Dumb SEO Questions

(Entry was posted by Arsen Rabinovich on this post in the Dumb SEO Questions community on Facebook, Thursday, May 3, 2018).

What are the benefits (if any) of using meta robots noindex/follow?

What are the benefits (if any) of using meta robots noindex/follow?

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Selected answers from the Dumb SEO Questions G+ community.

  • Jesse McDonald: If you have a page that’s been indexed and you need it removed from index. The follow allows it to be crawled for the noindex directive to be seen by the crawlbot. At least, that’s how it’s been explained to me.
  • Ryan Jones: Basically you don’t want that page indexed but it may link to other pages that you do. This allows google to discover those other pages.
  • Arsen Rabinovich: Have you ever had to use it in this capacity? The only case I can think of is if there are a bunch of pages that are not linked to from anywhere on the site (or the sitemap) and the only way for Google to get to those pages is through this page that you don`t want to be indexed. Which is kind of silly.
  • Ammon Johns: >> "This allows google to discover those other pages."I know you know it Ryan, but be careful with the absolutes. It makes it *possible*, and it *may* allow Google to discover the links.However, there have been instances where a search engine treated the mere presence of a NOINDEX to trump all else, and include adding the links to a link index. Basically, if the parser finds a NOINDEX it ceases parsing. That`s pretty fair.AltaVista, back in the day, treated ANY robots meta as a NOINDEX for a while, and always treated the NOINDEX to trump and supercede any following of links. After all, technically, they have been given a clear instruction NOT to index the contents of the document, including its links, under their own agreed process (Robots Exclusion).For certain, links on a NOINDEX page, even if set to follow, are ignored completely when it comes to the calculation of PageRank, in all the original papers and patents.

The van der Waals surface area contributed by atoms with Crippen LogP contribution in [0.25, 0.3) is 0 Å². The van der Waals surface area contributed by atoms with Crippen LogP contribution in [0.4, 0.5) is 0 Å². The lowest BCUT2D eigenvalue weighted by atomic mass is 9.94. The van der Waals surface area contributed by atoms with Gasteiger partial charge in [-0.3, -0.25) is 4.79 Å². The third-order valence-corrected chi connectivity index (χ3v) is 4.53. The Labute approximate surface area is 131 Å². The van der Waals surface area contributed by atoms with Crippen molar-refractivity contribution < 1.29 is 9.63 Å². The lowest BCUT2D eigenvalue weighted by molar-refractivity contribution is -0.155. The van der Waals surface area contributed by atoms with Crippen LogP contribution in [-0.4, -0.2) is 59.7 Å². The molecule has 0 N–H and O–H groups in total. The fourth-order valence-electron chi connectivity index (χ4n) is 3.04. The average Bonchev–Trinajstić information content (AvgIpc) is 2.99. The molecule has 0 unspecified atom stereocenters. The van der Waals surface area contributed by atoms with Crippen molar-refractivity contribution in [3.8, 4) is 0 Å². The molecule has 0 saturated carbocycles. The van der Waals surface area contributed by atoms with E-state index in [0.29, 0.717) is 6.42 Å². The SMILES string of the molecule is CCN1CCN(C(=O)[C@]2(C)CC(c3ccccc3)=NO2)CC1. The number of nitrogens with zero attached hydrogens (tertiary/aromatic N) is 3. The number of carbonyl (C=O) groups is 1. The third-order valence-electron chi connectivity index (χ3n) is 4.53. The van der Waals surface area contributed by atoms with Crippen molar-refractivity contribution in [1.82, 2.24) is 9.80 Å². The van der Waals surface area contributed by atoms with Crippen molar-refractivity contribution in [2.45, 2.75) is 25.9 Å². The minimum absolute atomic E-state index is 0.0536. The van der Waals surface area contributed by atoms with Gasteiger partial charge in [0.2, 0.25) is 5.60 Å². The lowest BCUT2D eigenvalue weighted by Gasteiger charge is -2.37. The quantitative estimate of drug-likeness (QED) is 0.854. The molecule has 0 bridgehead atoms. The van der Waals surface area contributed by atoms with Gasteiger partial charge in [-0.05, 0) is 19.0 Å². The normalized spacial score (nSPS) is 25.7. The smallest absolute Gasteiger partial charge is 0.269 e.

• Dan Thies: My favorite application for meta noindex and nofollow is to always put them in the code unless the request comes from a verified spider. Keeps lots of proxies from getting indexed.
  • Ammon Johns: The NOINDEX meta is utterly and completely unmissable and *always* assigned to the document. In that regard it is more reliable to prevent indexing than the robots.txt which requires a separate get, and a separate parsing process.The advantage of the robots.txt is to, hopefully, reduce the number of gets on files you don`t want indexed in the first place.So, to an extent think of the meta as the most reliable method for preventing indexation, while the robots.txt is more about controlling the crawl budget and resource allocation.
  • Arsen Rabinovich: Ammon, makes sense! My question is about a meta robots directive to noindex/follow, where you are telling G to crawl through a page but to not pick up any information, and how/when is it used.
  • Ammon Johns: Arsen Rabinovich in my above reply to Ryan Jones you`ll find those specifics, I think.
  • Arsen Rabinovich: I read that, but still can`t figure out in which scenario is it obsoletely necessary to use this meta robots directive.
  • Ammon Johns: Arsen Rabinovich in the scenario of wishful thinking, of course. :) Remember the old REVISIT AFTER meta tags? They were there to act as a throttle, originally, but lots of people used wishful thinking to try to use them as an accelerator. The exact same thinking applies, on both sides.The Robots Exclusions are a tool to limit and restrict bots. Never, ever, as a tool to control them. FOLLOW just tells the bot that it`s okay IF IT WANTS TO follow the links. It is never, ever, treated as an instruction.Even if the bot followed the links, unless it finds other, indexable links as well, then the resulting URL is treated as an orphan page, with zero INDEXED links, and completely and utterly removed from PageRank calculations, just as dangling links are removed.